# Total newb question

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Hello all. I would appreciate any help anyone is willing to give me. I think I'm posting this to the right discussion board. I apologize if not.

This may be a bit of a silly question but here goes...

I was driving in a van with my family when I was young. We're going about 60 miles an hour down the interstate. While we were driving, a fly was flying back and forth through the van.

Now, I know the fly was not going 60 miles an hour while flying from the rear of the car to the front of the car. I never understood why the fly was not stuck to the back window.

What scientific principals or theories might be involved that could explain how the little fly could go from the back of the van to the front of the van while we were traveling 60 miles an hour?

It's like the van was its own little world for the fly to move around in, while the van was moving its its own world, at 60 mph down the road.

Silly, know. But it has always puzzled me.

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10 minutes ago, kjp said:

It's like the van was its own little world for the fly to move around in, while the van was moving its its own world, at 60 mph down the road.

Silly, know. But it has always puzzled me.

The van can indeed be considered as the fly's own little world, as with all the contents of the van.

The fly starts off on some interior surface of the van and is accelerated, like everything else, to 60mph.

So when it jumps off to fly back or forwards, it is alredy going at 60 mph and it only has to generate its normal flying speed to reach the other end.

Since the air inside the van is also going at 60 mph it offers no more than normal resistance to the fly.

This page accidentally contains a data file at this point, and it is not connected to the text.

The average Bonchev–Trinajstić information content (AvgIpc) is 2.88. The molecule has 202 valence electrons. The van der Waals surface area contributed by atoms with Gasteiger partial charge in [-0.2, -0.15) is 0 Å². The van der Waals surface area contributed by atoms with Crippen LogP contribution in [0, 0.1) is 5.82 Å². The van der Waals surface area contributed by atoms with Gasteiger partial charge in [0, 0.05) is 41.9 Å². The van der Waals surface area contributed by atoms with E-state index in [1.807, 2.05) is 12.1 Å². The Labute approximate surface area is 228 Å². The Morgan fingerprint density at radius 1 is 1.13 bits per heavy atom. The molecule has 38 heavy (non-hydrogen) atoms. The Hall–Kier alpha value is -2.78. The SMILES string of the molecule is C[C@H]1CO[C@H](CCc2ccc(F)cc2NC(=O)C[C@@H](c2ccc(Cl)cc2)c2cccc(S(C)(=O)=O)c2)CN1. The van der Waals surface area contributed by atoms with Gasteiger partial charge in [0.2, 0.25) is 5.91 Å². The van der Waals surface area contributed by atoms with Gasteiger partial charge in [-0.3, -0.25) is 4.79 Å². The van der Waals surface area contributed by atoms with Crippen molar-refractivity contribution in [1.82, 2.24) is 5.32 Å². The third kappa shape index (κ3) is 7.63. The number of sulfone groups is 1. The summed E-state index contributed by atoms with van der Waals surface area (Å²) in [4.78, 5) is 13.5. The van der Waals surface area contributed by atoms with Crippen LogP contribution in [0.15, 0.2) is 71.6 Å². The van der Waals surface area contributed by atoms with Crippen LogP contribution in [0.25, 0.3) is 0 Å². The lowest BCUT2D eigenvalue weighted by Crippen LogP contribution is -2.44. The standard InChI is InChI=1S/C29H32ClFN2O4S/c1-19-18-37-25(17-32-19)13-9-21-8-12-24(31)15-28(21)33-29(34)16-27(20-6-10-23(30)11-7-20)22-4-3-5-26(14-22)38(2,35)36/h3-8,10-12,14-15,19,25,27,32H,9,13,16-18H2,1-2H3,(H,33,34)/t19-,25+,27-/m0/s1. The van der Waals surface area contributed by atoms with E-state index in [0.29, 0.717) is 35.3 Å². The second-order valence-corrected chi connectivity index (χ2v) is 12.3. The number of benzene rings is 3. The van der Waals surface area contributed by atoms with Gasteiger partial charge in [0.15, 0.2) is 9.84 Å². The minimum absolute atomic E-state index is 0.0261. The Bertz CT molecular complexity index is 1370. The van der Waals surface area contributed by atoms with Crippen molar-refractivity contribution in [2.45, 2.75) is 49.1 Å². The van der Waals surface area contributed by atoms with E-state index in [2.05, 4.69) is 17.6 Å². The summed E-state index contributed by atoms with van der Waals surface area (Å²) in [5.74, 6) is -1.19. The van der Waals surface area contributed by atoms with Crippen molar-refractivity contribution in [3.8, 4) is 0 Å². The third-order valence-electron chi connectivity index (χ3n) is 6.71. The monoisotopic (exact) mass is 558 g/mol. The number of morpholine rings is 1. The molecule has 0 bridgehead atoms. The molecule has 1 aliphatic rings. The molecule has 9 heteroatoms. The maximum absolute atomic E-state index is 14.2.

Does this help  ?

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Imagine trying again, with the front and back windows removed from the van.

(As this was posted in the "relativity" section, kjp, is your next step to compare the fly with the photon of a light clock?)

Edited by pzkpfw
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6 hours ago, kjp said:

It's like the van was its own little world for the fly to move around in, while the van was moving its its own world, at 60 mph down the road.

You have probably been in buses and airplanes, able to move from one part of the vehicle to another, without once getting plastered to the rear wall. You are moving at the same speed and direction as the vehicle, relative to the ground, but a different speed and direction relative to the interior of the vehicle.

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All motion is relative to some fixed point.  You van is traveling at 60 mph relative to the road.  The fly is traveling at some much lower speed relative to the van.  It speed relative to the road is very close to 60 mph (slightly more when it is flying forward, slightly less when it is flying back) but since it is flying in the enclosed air in the vehicle the fly doesn't notice it.  (If the car were to accelerate the fly might wind up plastered to the back window- acceleration is not relative.)

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1 hour ago, Country Boy said:

All motion is relative to some fixed point.

That makes you the fixed point, not some relative...

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22 minutes ago, dimreepr said:

That makes you the fixed point, not some relative...

The notion of 'fixed point' is abitrary.

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Just now, StringJunky said:

The notion of 'fixed point' is abitrary.

Indeed...

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